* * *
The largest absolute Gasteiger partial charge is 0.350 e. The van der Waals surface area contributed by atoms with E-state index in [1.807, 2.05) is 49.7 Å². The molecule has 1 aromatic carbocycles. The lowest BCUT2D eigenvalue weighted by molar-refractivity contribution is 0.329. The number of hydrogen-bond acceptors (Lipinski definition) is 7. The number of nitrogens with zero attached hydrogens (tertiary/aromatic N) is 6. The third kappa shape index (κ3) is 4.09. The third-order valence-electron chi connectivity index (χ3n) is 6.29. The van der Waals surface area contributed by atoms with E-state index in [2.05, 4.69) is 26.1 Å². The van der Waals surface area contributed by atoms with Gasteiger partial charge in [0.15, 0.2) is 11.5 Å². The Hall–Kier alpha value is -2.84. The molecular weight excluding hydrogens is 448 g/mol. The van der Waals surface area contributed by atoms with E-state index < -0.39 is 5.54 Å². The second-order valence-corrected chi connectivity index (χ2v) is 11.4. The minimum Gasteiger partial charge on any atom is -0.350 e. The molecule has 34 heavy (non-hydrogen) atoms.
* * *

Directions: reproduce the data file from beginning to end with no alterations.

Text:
The largest absolute Gasteiger partial charge is 0.350 e. The van der Waals surface area contributed by atoms with E-state index in [1.807, 2.05) is 49.7 Å². The molecule has 1 aromatic carbocycles. The lowest BCUT2D eigenvalue weighted by molar-refractivity contribution is 0.329. The number of hydrogen-bond acceptors (Lipinski definition) is 7. The number of nitrogens with zero attached hydrogens (tertiary/aromatic N) is 6. The third kappa shape index (κ3) is 4.09. The third-order valence-electron chi connectivity index (χ3n) is 6.29. The van der Waals surface area contributed by atoms with E-state index in [2.05, 4.69) is 26.1 Å². The van der Waals surface area contributed by atoms with Gasteiger partial charge in [0.15, 0.2) is 11.5 Å². The Hall–Kier alpha value is -2.84. The molecular weight excluding hydrogens is 448 g/mol. The van der Waals surface area contributed by atoms with E-state index < -0.39 is 5.54 Å². The second-order valence-corrected chi connectivity index (χ2v) is 11.4. The minimum Gasteiger partial charge on any atom is -0.350 e. The molecule has 34 heavy (non-hydrogen) atoms.